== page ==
What effect does global warming have on coral reefs and their inhabitants? —Pat, a high school student from Virginia
As humans continue to pump more and more carbon dioxide (CO2) into the atmosphere, we are learning that the consequences are greater than just increasing temperature. The oceans absorb a large amount of CO2, which helps remove it from the atmosphere. Unfortunately though when CO2 dissolves in water, it creates a weak acid. Skeletons of corals and other animals with similar calcium carbonate structures (such as clams), begin to dissolve when exposed to acidic conditions. Shallow water reefs will suffer from both increasing temperature and acidic conditions because it will increase stress on their systems and make it harder to create their skeletons. Deep water corals will also be affected by acidic conditions, even though they are far below the surface. Corals provide the framework for both shallow and deep reef communities; so when the corals die, many of the animals that rely on them for habitat and food, will leave or die also. The effects of global climate change are very complicated and we do not fully understand how different ecosystems will respond. Unfortunately we put this process in motion many years ago and we have no choice but to try and deal with the consequences. Our job now is to try and keep the oceans as healthy as possible so they can withstand the threats of the future.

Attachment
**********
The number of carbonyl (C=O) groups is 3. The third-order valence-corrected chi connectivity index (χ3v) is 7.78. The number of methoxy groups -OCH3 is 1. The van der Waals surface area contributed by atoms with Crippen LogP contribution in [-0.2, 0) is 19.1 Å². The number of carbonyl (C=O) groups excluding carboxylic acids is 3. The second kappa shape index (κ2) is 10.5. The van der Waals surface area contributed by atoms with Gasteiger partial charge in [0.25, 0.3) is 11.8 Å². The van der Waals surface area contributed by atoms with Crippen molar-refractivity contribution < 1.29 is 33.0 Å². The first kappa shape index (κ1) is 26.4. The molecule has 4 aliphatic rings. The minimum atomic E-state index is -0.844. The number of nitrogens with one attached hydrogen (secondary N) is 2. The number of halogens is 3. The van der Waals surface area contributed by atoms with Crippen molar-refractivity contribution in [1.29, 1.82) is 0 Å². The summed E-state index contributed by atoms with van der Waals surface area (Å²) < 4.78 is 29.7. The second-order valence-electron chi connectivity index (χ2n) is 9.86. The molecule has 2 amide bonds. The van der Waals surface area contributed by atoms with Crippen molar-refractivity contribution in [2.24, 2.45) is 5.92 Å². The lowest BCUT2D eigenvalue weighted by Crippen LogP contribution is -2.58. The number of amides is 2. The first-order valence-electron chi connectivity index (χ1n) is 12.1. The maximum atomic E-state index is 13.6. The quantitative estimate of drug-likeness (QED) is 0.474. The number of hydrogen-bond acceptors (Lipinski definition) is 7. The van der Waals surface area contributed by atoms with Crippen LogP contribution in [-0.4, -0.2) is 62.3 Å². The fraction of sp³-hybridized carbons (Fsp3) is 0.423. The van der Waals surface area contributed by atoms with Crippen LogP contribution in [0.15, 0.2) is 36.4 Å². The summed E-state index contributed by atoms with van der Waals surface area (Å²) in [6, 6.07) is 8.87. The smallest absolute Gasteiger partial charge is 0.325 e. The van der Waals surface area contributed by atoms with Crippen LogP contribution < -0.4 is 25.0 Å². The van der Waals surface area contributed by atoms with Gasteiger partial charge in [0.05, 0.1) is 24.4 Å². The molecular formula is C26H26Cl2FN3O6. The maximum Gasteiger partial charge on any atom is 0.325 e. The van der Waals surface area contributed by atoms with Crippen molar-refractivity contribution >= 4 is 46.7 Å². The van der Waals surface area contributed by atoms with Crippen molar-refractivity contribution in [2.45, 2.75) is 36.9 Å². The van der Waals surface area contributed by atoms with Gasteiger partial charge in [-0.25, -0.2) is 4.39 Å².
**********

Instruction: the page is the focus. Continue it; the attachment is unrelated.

There is a lot of information about climate change on the internet but for a good overview and links to other information, try this website: http://www.mcbi.org/what/climate.htm